What is indigestion?
Indigestion, also known as dyspepsia, is a general term used to describe discomfort or pain in the upper abdomen or chest, usually after meals. When a burning discomfort is felt behind the breast bone, it is known as heartburn. Pain in the upper abdomen may come and go with pain ranging from mild to severe. For some people it can be relieved by food, especially if it feels like a hunger pain, although for others it can occur after eating. It can occur by day or at night, when it may be relieved by a snack or a drink of milk. Alternatively, it can occur without any relation to food at all. The stomach may feel full soon after starting to eat, so that it is difficult to finish a meal, or there may be an uncomfortable sense of fullness or bloating after a meal. The word “indigestion” may also be used to describe nausea, retching or even vomiting after food.
What causes indigestion?
Indigestion symptoms may be caused by inflammation of the stomach lining, which can occur as a result of overindulgence in alcohol, the use of aspirin-containing drugs, or due to infection. Another cause can be inflammation of the esophagus, described as “esophagitis.” This is usually caused by digestive juices (acid) repeatedly moving upward from the stomach to the esophagus.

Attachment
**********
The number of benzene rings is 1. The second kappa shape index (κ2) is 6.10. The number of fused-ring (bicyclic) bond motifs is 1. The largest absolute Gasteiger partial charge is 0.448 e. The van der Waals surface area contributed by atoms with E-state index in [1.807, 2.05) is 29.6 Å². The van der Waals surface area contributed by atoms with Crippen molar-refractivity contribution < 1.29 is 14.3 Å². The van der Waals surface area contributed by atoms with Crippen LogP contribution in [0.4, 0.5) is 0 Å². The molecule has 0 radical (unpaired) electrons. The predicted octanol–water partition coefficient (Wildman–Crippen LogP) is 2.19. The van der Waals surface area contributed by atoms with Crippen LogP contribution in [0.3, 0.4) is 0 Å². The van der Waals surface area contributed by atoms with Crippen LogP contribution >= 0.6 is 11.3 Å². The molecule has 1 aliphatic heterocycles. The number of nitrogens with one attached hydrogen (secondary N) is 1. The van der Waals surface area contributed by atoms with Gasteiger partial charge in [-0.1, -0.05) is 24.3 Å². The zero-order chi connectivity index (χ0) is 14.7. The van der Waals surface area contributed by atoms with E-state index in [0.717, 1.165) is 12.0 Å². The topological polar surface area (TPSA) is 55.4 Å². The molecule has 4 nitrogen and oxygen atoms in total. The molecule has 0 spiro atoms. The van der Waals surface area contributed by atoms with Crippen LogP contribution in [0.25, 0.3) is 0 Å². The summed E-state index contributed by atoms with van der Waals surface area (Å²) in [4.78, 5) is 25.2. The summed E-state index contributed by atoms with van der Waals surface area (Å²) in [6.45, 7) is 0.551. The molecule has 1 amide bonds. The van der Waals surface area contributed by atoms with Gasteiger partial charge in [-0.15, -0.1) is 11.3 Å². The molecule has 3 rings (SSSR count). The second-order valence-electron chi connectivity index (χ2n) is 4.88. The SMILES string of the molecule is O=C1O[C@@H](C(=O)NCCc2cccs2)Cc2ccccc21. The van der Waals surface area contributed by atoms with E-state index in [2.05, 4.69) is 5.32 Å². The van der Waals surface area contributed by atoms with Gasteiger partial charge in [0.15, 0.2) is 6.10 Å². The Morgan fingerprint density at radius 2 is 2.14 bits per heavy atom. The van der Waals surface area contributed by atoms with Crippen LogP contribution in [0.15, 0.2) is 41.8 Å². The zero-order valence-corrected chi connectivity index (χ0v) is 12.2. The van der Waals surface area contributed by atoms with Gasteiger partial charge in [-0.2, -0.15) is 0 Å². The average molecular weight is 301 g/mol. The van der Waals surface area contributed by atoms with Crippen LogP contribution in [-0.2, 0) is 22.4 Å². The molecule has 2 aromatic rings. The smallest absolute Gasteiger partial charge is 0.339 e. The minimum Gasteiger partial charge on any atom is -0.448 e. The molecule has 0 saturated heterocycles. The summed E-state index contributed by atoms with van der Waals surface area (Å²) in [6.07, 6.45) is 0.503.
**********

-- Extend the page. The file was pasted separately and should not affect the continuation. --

Tests are usually not needed to diagnose indigestion. If they are and no cause is found, the term “non-ulcer dyspepsia” may be used, meaning that no ulcer has been found to account for the symptoms. An ulcer is a break in the lining of the stomach of duodenum (the first part of the small intestine. Because of a component of digestive juice, called pepsin, they are often described as a “peptic ulcer.” Other recognizable causes of indigestion include disorders of the intestine, gallbladder or pancreas. Sometimes indigestion may be caused by drugs commonly taken for arthritis, which can cause irritation of the stomach lining.
Are there tests to confirm indigestion?
Many people do not require tests, but as persistent indigestion may suggest a more serious underlying complaint, the doctor may decide to arrange:
An endoscopy—which involves swallowing a slim flexible telescope with a light in the end to enable the doctor to look into the stomach.
A barium swallow—which involves swallowing a liquid which enables the outline of the stomach to show up on X-ray.
An ultrasound—a technique using reflected sound waves to show the structure of abdominal organs. This technique does not involve passing any tubes into the body.
A blood test—to detect anemia or other abnormality.